How to Change Your Mind

pollan

Imagine being able break from from the destructive thinking that characterizes major depression and other mental illnesses. A brain re-set in a single therapy session with a lasting power of up to six months. In How to Change Your Mind: What the New Science of Psychedelics Teaches Us About Consciousness, Dying, Addiction, Depression, and Transcendence (Penguin, 2018), Michael Pollan likens the depressed human brain as being a snow covered mountain with well-worn ski tracks on it. After a while, the tracks deepen and the skier is trapped skiing the same slope over and over again. What if a psychedelic “trip” produced by ingesting psilocybin mushrooms or LSD could flatten the entire slope, causing the overused tracks to disappear, freeing the skier to create new paths? Research into the therapy-guided use of these substances is showing promise for sufferers of mental illness, including cases where patients have been resistant to traditional treatments including the use of SSRI’s. FDA approval for the therapeutic use of several psychedelic substances could come as early as 2021. This is exciting news for sufferers of psychic pain as well as their families.

The key to the success of this kind of treatment, according to Pollan as well as researchers, is that the substance is taken in the presence of a trained therapist who serves as a guide during the experience. Another key feature is the “mystical experience” many patients report afterward that causes them to feel differently about themselves and the world around them.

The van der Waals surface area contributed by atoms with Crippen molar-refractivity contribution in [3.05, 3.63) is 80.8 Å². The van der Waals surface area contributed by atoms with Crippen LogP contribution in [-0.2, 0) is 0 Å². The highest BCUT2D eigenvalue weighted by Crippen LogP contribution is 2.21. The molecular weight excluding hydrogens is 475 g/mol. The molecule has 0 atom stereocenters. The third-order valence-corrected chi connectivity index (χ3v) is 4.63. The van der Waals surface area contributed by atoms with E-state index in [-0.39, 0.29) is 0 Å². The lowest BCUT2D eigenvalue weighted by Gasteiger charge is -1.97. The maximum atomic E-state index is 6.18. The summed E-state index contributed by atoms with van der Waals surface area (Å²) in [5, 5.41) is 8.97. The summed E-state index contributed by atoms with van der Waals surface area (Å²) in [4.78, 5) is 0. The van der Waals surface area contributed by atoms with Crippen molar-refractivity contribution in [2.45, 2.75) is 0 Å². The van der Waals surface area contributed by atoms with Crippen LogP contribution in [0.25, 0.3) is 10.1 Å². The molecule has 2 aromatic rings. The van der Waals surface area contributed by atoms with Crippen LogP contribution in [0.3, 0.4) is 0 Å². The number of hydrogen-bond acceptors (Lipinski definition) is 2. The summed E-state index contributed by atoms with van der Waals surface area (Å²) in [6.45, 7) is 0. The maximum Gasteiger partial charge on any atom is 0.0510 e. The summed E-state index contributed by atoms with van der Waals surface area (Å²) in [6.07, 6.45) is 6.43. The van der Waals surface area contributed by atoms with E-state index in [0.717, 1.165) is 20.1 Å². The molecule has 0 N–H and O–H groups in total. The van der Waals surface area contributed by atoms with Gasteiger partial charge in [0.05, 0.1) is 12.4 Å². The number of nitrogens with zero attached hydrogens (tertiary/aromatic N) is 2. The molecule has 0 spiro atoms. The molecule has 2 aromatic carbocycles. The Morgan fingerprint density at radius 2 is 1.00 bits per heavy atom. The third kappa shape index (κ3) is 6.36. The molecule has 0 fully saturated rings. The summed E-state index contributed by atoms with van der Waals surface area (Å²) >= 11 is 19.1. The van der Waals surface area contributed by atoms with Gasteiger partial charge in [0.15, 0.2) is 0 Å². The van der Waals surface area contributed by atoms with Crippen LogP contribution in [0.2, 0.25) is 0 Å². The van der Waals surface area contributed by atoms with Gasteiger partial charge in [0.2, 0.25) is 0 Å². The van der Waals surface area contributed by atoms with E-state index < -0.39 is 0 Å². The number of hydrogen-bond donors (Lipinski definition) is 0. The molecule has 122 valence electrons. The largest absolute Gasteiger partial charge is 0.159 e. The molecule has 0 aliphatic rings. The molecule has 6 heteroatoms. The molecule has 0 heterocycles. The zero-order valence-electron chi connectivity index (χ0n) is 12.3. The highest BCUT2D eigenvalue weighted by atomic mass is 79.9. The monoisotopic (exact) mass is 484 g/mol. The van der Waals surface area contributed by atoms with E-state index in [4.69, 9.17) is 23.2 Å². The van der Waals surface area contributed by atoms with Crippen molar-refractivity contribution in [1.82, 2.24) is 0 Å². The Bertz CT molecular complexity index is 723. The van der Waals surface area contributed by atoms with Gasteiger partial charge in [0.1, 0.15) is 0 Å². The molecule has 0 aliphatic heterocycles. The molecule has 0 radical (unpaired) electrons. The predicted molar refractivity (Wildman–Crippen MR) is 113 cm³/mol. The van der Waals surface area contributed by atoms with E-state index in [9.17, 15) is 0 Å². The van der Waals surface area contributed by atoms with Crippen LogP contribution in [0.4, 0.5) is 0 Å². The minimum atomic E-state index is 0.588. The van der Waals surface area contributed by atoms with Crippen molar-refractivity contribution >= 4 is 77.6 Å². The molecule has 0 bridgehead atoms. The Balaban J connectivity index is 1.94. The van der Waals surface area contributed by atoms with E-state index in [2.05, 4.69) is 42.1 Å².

grey small mushroom on brown soil
Photo by Pixabay on Pexels.com

In his book, Pollan tries LSD, psilocybin mushrooms, and the crystallized venom of the Sonoran Desert toad. He has what qualifies as a mystical experience after inhaling the vapor of “the toad,” leading him to ask the question: Was what he experienced real or just a drug-induced hallucination?

Does it matter?

3 responses to “How to Change Your Mind”

  1. […] I’ve blogged about the recent trials being done using psilocybin “magic” mushrooms, LSD, and other psychedelic drugs for the treatment of depression and other mental illnesses that are showing great results. The back to back (to back) news this week highlights that FDA approval of these drugs can’t come soon enough. […]

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  2. “Does it matter?”
    I suppose it doesn’t but in a search for meaning, it would be nice if the experience was a genuine opening of the doors of perception. Why is man always looking for transcendance? I think it is a quest for answers.

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    1. I’m not sure we’ll have those answers…at least in my lifetime. But who knows?

      Liked by 1 person

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